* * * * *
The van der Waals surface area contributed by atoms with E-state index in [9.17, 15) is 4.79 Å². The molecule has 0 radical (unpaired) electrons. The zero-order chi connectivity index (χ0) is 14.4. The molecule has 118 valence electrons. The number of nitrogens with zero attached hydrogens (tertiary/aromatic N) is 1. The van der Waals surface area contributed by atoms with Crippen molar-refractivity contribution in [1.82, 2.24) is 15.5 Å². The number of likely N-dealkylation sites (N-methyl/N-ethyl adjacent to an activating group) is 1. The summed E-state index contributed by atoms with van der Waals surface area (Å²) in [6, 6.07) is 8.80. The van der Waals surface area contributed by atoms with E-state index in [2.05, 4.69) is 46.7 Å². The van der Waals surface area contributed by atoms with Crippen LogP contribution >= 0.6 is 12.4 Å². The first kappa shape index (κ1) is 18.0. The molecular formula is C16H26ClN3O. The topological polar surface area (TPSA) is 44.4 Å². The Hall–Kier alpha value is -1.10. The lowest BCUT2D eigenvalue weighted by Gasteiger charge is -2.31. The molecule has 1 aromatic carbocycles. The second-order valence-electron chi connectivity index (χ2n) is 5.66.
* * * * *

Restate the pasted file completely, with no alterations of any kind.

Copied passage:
The van der Waals surface area contributed by atoms with E-state index in [9.17, 15) is 4.79 Å². The molecule has 0 radical (unpaired) electrons. The zero-order chi connectivity index (χ0) is 14.4. The molecule has 118 valence electrons. The number of nitrogens with zero attached hydrogens (tertiary/aromatic N) is 1. The van der Waals surface area contributed by atoms with Crippen molar-refractivity contribution in [1.82, 2.24) is 15.5 Å². The number of likely N-dealkylation sites (N-methyl/N-ethyl adjacent to an activating group) is 1. The summed E-state index contributed by atoms with van der Waals surface area (Å²) in [6, 6.07) is 8.80. The van der Waals surface area contributed by atoms with E-state index in [2.05, 4.69) is 46.7 Å². The van der Waals surface area contributed by atoms with Crippen LogP contribution >= 0.6 is 12.4 Å². The first kappa shape index (κ1) is 18.0. The molecular formula is C16H26ClN3O. The topological polar surface area (TPSA) is 44.4 Å². The Hall–Kier alpha value is -1.10. The lowest BCUT2D eigenvalue weighted by Gasteiger charge is -2.31. The molecule has 1 aromatic carbocycles. The second-order valence-electron chi connectivity index (χ2n) is 5.66.